A district engineer for the State Water Resources Control Board (State Water Board) violated state conflict‑of‑interest law by repeatedly recommending that the State’s drinking water program enter into funding agreements with an engineering firm that employed the district engineer's spouse and by approving the engineering firm’s claims for payment. Specifically, between 2010 and 2015, the engineer first worked at the California Department of Public Health (Public Health) and then at the State Water Board. In these positions at both agencies, the engineer participated in a total of 59 decisions that involved the engineering firm, including approving claims for payment that resulted in the engineering firm receiving a total of $3.9 million. In addition, even though the district engineer’s supervisors were aware of the spouse’s employment, they failed to identify the participation in the decisions involving the engineering firm as a conflict of interest.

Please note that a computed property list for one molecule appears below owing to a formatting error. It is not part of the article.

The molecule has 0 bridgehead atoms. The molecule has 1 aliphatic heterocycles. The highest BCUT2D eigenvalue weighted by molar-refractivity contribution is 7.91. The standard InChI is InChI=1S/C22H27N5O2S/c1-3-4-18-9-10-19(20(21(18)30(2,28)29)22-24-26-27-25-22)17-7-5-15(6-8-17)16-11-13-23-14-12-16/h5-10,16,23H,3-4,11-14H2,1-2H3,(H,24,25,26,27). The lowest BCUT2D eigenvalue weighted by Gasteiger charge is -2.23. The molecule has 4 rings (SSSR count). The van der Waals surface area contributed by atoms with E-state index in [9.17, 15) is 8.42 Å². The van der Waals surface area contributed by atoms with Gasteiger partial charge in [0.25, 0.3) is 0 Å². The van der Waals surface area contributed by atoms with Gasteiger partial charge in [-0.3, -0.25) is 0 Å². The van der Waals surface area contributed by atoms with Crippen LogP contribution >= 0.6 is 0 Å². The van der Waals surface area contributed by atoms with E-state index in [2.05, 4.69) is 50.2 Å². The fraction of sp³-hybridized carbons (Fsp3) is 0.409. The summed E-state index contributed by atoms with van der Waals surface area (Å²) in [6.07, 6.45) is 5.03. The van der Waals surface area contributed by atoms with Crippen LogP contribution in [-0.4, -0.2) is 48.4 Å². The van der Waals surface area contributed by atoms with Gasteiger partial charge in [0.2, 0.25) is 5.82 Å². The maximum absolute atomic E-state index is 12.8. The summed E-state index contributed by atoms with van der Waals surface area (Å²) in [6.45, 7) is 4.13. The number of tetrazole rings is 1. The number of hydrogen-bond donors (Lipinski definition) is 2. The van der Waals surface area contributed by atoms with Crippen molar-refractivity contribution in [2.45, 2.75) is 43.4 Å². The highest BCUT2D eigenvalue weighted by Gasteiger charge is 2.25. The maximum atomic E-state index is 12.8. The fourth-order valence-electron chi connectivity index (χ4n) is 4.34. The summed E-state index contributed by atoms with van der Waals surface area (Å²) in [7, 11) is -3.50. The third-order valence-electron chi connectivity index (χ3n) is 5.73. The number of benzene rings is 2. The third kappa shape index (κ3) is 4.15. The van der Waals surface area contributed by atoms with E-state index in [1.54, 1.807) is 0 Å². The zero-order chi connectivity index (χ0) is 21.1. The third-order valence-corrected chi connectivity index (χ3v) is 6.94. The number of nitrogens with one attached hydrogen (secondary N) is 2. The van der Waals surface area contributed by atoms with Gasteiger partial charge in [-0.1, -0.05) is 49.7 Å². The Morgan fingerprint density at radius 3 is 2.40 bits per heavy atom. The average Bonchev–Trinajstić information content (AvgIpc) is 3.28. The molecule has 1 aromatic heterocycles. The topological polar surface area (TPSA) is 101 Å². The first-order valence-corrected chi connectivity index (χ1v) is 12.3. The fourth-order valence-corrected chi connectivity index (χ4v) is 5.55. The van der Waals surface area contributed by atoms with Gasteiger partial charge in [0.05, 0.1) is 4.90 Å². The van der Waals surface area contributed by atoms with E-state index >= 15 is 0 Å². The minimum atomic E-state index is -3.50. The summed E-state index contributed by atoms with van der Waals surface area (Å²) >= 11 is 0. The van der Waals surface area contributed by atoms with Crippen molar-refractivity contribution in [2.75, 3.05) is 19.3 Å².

Department of Health Care Services
A former section chief at the Department of Health Care Services (Health Care Services) violated the post‑employment restrictions of the Political Reform Act of 1974 by frequently contacting Health Care Services in attempts to influence decisions on behalf of his paying clients within one year of his leaving state employment.
California Department of Public Health
Public Health wasted state funds when it failed to enforce proper policies or procedures to ensure that it made travel reimbursements in accordance with the applicable state laws. Specifically, from July 2012 through March 2016, Public Health inappropriately reimbursed the commuting expenses of an official from the official’s home in Sonoma County to the official’s headquarters in Sacramento. In total, Public Health reimbursed the official $74,200 in state funds for lodging, meals, incidentals, mileage, and parking during this period. As of June 2016, Public Health continued to improperly reimburse the official for commuting to Sacramento.
California Department of Transportation